Book Review ‘Alone Together: Why We Expect More from Technology and Less from Each Other’ by Sherry Turkle (Part 1)
About 30 percent of the Dutch are unhappy about the social support they get from their fellow citizens. A third of those wish they would get more visitors, for the occasional small talk, and 28 percent wish they would get invited to party’s for dinner a bit more. More that a million Dutch people feel lonely; 50 percent of the lonely people say they don’t have anybody they can fully trust and one in 4 people are in desperate need of a true friend.
These quite depressing facts come from an article in last Saturdays Volkskrant. Apparently this week is called ‘National Week against Loneliness’, a week accompanied by the slogan ‘Avoid Loneliness, Strengthen your Social Convoy’.
I don’t mean to brag but, luckily, loneliness is something I have never been familiar with. I cannot recall a day in the last few years I was not on chatting, texting, calling, WhatsApp-ing, Skyping or sending an email. (Well, apart from some hours on a plane and days abroad, where I was most definitely desperately looking for a Wi-Fi connection.)
New Media have brought us phenomenal inventions which seem to make our (social) lives a lot easier. Online we can explore the world, buy anything we want, watch anything we want and interaction with friends and relatives is just a click away. Social media have made our social lives easy to manage. That is, if you are the proud owner of a social life. Indeed, there is not much you can do with all the apps and accounts to make your social life manageable, if there is no one interact with.
Apart from several successful dating sites, loneliness appears to be a first world problem that still can not be solved by one of New Media’s clever solutions. But of course, New Media do not include any quitters.
Sherry Turkle is Professor of the Social Studies of Science and Technology at MIT Initiative on Technology and Self, and a licensed clinical psychologist. Her most recent book ‘Alone Together: Why We Expect More from Technology and Less from Each Other’ deals with loneliness and New Media as interdependent factors. To use her words:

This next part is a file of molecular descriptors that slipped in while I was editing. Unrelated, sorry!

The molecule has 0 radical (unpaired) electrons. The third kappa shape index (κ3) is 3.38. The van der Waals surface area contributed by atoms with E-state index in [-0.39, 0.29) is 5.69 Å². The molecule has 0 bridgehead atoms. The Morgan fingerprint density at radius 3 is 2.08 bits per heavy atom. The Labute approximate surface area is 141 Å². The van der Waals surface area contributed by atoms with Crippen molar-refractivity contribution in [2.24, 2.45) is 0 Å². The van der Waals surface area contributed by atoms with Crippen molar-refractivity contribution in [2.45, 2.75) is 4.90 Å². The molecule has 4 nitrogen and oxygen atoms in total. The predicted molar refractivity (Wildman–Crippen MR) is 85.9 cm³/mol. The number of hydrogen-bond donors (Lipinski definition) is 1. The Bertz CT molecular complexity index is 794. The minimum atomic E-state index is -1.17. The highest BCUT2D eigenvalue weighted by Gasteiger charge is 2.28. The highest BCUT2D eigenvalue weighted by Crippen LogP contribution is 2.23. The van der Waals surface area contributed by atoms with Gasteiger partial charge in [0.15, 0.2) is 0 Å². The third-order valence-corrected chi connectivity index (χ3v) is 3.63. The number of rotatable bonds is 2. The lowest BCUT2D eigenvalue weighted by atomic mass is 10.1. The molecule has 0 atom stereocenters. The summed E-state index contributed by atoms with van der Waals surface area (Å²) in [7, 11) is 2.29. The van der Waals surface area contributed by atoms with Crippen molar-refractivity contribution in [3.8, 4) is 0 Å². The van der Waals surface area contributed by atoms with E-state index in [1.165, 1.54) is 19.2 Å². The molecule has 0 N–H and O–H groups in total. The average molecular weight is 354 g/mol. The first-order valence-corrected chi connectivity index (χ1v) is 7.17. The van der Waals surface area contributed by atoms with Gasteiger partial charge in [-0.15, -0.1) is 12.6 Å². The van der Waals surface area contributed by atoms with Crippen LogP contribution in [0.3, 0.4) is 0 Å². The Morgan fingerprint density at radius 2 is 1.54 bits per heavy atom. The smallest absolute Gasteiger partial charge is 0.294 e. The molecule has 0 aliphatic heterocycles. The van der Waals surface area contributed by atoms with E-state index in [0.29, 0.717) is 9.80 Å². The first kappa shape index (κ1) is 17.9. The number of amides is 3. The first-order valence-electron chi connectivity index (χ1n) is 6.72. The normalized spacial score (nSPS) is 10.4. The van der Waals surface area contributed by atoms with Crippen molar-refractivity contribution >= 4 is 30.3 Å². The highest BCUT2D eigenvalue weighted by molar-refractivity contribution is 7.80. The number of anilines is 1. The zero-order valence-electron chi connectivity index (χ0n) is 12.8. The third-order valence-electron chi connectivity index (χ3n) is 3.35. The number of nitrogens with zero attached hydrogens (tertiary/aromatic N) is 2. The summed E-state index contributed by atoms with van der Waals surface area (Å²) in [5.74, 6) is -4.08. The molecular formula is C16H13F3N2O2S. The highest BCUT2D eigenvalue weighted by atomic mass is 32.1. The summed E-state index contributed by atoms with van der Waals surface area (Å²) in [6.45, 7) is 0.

We begin to feel overwhelmed and depleted by the lives technology makes possible. We may be free to work from anywhere, but we are also prone to being lonely everywhere. (…) We turn to new technology to fill the void, but as technology ramps up, our emotional lives ramp down. – Turkle, 2011
The first part of the book is mainly about the so called ‘Robotic Moment’ and how this affects us people. These days, we are familiar with all sorts of robots; from Furbies and Tamagotchi’s to Anna from Ikea or a simple cash machine. Robots seem to live up to our expectations more and more, and our expectations ramp up with every new robotic invention. Making us, according to Turkle, vulnerable. A vulnerability, she states, ‘I believe not without risk’.
Her research is based on interviews with all kinds of people; children, elderly and college boys and girls. She often lents them a robot for some time to find out the kind of relationship people develop with the inanimate thing. Results differ:
In one of her chapters, Turkle talks to a college boy who is the proud owner of an AIBO robot. He says talking to an AIBO ‘makes you better, like, if you’re bored or tired or let down… because you’re actually, like, interacting with something. It’s nice to get thoughts out.’
But getting thoughts out is not enough for a true companion, it seems. Roxxxy, the first ‘real sex robot’ cannot move by herself, but she is able to respond to touch and have quite complex conversation with the ‘user’. Some argue that having a robot as a girlfriend is a sad thing. Others, as Turkle describes, state that having a robot companion is at least better than being lonely. Here, it seems as if robots can indeed help us defeat loneliness a little.
Nevertheless, Turkle warns us for the dark side of believing in a robot as a true companion. Interaction with a robot is not the same as interaction with another human being. Even though scientists can create a robot, able to appear true human, it will still lack the ability to see the world through the eyes of the other. This ability is called ‘alterity’ and it is something that almost certainly can never be thought to a non-human creation.
The fact that some of us might prefer companionship with a inanimate, could harm our over all perception of interaction. Life with ‘real people’ may become overwhelming and incomprehensible. Because dependence on an other human being requires al lot of effort and comes with the risk of being hurt, makes the robot option the easy way to go. Ironically, this may lead to us being even more lonely, by avoiding any human to human interaction. As Sherry concludes:
We come full circle. Robots, which enchant us into increasingly intense relationships with the inanimate, are here proposed as a cure for our too intense immersion in digital connectivity. Robots, the Japanese hope, will pull us back toward the physical real an thus each other.
One wonders. – Turkle, 2011
I would very much recommend the first part of Turkle’s book, since the second part of the book – which deals with social media and the digital self – seems a bit barred to me and the topic much overanalyzed. The first part however, shows hows the results of a thorough and personal investigation. Her research is done in a way that is, in my opinion, innovative and is not much about the what has been written before, but about up, close and personal encounters with the inanimate. These kind of ‘real’ exemples strengthen her believes and makes every point she makes mightily convincing.
Note: This thursday, Shelly Turkle gives a Masterclass at the Nexus Instituut in Tilburg. If you would like to attend, subscribe and get the book for free!